Nano towel throw

It’s official. I’m throwing in the towel.

pink towel on black floor
It’s November 30th tomorrow, the final day of Nanowrimo, and my word count stands at a little over 30,000 words.
That’s a Nano fail.
I feel kind of bad about it.
I was so sure I could make it happen – I even wrote a rather boastful (in retrospect ) post about how I could handle everything family life threw at me and still make that word count.
How little did I know.
My Nano novel started out like this….

See that lovely clear path.
Straight as an arrow.
But, oh yes – up on the horizon there – see that? That’s right. A great big, tangled, old wood – all dark and forbidding.
And that’s what my nice, clear cut little Nano novel did to me – turned all dark and nasty and tangled.
I couldn’t make sense of it. Characters were rushing here and there with no clue what was going on, and speaking atrocious dialogue while they were doing it. My healthy 1,700 words a day habit was under attack. The manuscript was all CAPS LOCK, which is my way of adding a note mid- write.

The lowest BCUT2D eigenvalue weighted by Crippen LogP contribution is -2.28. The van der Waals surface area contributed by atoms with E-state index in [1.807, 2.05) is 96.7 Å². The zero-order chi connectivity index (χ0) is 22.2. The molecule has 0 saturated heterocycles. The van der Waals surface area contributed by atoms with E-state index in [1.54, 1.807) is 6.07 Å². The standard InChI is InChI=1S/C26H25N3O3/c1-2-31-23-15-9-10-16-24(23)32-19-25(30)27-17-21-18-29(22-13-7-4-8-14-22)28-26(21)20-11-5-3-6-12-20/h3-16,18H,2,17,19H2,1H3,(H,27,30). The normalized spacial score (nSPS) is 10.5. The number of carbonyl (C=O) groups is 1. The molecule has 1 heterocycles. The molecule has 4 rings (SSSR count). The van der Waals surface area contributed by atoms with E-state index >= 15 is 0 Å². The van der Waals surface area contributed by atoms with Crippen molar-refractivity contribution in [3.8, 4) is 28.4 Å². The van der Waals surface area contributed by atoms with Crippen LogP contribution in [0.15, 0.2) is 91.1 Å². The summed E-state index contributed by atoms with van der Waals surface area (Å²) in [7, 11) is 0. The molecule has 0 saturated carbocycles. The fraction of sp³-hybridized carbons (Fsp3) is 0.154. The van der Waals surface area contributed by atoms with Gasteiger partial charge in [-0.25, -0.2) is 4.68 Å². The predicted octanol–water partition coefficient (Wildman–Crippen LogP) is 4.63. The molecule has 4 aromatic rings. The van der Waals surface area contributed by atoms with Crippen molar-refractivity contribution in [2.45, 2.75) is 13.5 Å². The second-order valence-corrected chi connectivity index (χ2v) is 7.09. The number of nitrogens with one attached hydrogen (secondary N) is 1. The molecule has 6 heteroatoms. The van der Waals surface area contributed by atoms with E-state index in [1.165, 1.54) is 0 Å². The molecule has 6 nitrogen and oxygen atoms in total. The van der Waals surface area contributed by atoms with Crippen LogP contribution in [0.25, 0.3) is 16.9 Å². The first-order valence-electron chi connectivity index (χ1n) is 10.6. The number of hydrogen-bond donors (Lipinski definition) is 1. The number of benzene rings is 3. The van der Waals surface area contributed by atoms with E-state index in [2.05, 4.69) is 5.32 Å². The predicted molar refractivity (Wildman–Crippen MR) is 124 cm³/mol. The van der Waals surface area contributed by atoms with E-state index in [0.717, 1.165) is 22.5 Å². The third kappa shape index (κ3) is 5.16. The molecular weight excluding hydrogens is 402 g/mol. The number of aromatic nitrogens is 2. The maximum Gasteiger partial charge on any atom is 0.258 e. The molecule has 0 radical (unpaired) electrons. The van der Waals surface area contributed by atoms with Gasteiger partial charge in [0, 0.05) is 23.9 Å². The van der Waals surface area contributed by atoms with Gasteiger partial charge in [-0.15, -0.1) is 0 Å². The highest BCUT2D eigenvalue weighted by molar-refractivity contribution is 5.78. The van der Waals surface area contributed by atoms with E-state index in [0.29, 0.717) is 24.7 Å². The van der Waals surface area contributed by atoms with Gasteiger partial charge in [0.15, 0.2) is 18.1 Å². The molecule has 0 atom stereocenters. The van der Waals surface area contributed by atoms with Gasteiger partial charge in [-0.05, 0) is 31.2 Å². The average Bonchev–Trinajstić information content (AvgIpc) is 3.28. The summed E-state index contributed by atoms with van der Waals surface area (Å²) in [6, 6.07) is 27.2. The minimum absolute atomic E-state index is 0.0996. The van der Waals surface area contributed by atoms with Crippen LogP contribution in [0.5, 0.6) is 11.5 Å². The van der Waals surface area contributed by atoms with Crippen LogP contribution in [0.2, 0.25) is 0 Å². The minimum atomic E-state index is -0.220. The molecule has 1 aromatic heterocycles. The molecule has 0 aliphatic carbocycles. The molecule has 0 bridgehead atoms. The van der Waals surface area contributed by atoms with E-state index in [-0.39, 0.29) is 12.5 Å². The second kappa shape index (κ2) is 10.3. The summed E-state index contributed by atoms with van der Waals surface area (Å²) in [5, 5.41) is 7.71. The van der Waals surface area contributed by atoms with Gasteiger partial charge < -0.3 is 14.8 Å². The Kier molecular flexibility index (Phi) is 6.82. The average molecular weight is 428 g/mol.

Yikes. There was no write. It was all NOTE MID-WRITE.
But I ploughed on. Just slower.
I guess that’s ok.
It feels like a fail, but there are 30,000 words of a new novel sitting on my hard drive that didn’t exist a month ago.
I’m not giving up on it. I’ll probably finish by Christmas. And then I’ll hide it in a drawer until I can bear to look at it again.
Kristen Lamb has a great and inspiring post called Nanowhat now where she talks about exercising self discipline. Basically – small steps and build on it. Nanowrimo by its very nature flies in the face of that good advice. You need big steps, and lots of them, to make 50,000 words in a month.
If I learnt anything in November, it’s that I’m not ready for big steps yet. But little steps, five days a week?
That I can manage.
How about you?